Protecting Personal Information. This means never giving out key personal information (social security number, birthdate, financial account numbers, and more) without making sure the person who is asking has a good legal reason to need the information. You will generally need to give your social security number for financial accounts, formal academic records, and medical records.

Additionally, only give that information to people when you know for sure they are who they say they are. That means if you receive a phone call and the caller says they are from your bank, don’t assume it is safe. When people call you, there is no way for you to know who they really are. Instead, use the number you already have on file for your bank and call them. Make caution your middle name when it comes to key personal information.

More: What to Consider When Sharing Your Data (Consumer Financial Protection Bureau)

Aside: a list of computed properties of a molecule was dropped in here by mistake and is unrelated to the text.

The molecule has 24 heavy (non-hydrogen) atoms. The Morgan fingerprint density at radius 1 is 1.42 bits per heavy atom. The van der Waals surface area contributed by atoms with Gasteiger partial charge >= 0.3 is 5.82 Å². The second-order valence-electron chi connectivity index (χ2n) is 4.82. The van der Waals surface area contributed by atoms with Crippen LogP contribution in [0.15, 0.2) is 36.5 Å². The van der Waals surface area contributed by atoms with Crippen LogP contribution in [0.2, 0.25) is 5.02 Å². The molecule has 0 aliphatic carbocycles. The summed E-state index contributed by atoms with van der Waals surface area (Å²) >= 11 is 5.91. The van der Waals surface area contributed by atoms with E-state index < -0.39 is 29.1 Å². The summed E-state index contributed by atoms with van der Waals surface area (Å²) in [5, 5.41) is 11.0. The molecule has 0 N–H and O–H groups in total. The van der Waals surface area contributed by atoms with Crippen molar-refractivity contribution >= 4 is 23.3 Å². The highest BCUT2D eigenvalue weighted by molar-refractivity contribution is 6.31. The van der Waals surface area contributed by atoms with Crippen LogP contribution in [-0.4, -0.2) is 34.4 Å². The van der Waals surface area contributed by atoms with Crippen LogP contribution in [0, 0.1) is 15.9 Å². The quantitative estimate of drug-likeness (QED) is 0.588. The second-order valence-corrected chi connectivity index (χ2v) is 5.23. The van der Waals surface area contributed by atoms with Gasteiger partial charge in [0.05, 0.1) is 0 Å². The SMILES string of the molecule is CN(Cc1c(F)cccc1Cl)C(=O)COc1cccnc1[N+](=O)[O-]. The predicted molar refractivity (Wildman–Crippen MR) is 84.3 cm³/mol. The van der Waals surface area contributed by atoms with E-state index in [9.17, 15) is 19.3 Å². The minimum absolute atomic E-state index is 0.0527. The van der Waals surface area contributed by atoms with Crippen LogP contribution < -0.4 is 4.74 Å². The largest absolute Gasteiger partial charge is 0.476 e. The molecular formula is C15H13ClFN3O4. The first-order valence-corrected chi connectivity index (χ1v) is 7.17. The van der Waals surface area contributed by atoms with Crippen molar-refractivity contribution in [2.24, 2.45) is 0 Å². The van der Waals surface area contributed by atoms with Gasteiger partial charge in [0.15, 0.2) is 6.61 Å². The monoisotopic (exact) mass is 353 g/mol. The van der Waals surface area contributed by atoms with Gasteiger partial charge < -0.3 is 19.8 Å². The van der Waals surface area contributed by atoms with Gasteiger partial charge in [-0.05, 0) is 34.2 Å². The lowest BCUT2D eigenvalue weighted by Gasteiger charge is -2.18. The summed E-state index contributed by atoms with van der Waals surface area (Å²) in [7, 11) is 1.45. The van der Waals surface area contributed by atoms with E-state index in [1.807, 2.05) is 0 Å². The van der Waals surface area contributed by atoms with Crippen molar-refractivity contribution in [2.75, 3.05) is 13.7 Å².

Using Credit Cards Wisely. We could write a whole series on credit cards – and you can search the MoneyTip$ blog for other articles – but I want to focus on three main points:

  • College is an opportunity to build credit. You can do that by getting credit card and using it. College is a time when credit cards want you as a customer – later in your life, it may be more difficult to obtain credit. So go ahead and open one or two credit card accounts, avoiding cards with annual fees. Then use them. It is only by using your credit cards and paying the bills promptly that you create something extremely valuable: a solid credit history.
  • Surprise credit card bills can kick off a downward financial spiral. Therefore, keep tabs on how much you have charged to your card since the last bill. Keep a record on your phone, or on your whiteboard, or in a notebook or your checkbook – it doesn’t matter where you keep the record. Just make sure you’re prepared for the bill when it comes.